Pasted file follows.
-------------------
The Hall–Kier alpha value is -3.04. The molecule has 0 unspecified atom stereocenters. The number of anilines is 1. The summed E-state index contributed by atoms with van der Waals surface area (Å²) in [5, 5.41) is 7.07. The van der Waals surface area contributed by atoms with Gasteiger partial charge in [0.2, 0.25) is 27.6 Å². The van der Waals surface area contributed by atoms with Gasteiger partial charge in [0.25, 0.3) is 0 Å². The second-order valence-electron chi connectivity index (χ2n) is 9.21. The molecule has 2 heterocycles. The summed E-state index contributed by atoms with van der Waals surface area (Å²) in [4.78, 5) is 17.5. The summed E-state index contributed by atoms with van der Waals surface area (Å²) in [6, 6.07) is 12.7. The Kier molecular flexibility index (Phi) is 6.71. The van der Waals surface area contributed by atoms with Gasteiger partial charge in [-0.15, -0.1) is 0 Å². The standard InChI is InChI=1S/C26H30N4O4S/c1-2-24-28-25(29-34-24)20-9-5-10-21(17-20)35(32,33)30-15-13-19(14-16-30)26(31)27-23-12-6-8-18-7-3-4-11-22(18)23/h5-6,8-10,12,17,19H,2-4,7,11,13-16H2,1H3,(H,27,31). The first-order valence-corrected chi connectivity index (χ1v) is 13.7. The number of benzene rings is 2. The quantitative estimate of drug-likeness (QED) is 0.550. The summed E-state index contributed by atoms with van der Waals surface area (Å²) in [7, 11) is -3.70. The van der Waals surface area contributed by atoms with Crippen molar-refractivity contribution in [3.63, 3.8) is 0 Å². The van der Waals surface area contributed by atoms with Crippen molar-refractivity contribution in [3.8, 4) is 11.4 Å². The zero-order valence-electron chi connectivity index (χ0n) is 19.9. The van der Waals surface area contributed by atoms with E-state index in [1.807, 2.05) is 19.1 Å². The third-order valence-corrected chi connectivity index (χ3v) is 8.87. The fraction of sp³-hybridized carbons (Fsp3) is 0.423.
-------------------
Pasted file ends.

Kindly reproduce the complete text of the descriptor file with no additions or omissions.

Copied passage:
The Hall–Kier alpha value is -3.04. The molecule has 0 unspecified atom stereocenters. The number of anilines is 1. The summed E-state index contributed by atoms with van der Waals surface area (Å²) in [5, 5.41) is 7.07. The van der Waals surface area contributed by atoms with Gasteiger partial charge in [0.2, 0.25) is 27.6 Å². The van der Waals surface area contributed by atoms with Gasteiger partial charge in [0.25, 0.3) is 0 Å². The second-order valence-electron chi connectivity index (χ2n) is 9.21. The molecule has 2 heterocycles. The summed E-state index contributed by atoms with van der Waals surface area (Å²) in [4.78, 5) is 17.5. The summed E-state index contributed by atoms with van der Waals surface area (Å²) in [6, 6.07) is 12.7. The Kier molecular flexibility index (Phi) is 6.71. The van der Waals surface area contributed by atoms with Gasteiger partial charge in [-0.15, -0.1) is 0 Å². The standard InChI is InChI=1S/C26H30N4O4S/c1-2-24-28-25(29-34-24)20-9-5-10-21(17-20)35(32,33)30-15-13-19(14-16-30)26(31)27-23-12-6-8-18-7-3-4-11-22(18)23/h5-6,8-10,12,17,19H,2-4,7,11,13-16H2,1H3,(H,27,31). The first-order valence-corrected chi connectivity index (χ1v) is 13.7. The number of benzene rings is 2. The quantitative estimate of drug-likeness (QED) is 0.550. The summed E-state index contributed by atoms with van der Waals surface area (Å²) in [7, 11) is -3.70. The van der Waals surface area contributed by atoms with Crippen molar-refractivity contribution in [3.63, 3.8) is 0 Å². The van der Waals surface area contributed by atoms with Crippen molar-refractivity contribution in [3.8, 4) is 11.4 Å². The zero-order valence-electron chi connectivity index (χ0n) is 19.9. The van der Waals surface area contributed by atoms with E-state index in [1.807, 2.05) is 19.1 Å². The third-order valence-corrected chi connectivity index (χ3v) is 8.87. The fraction of sp³-hybridized carbons (Fsp3) is 0.423.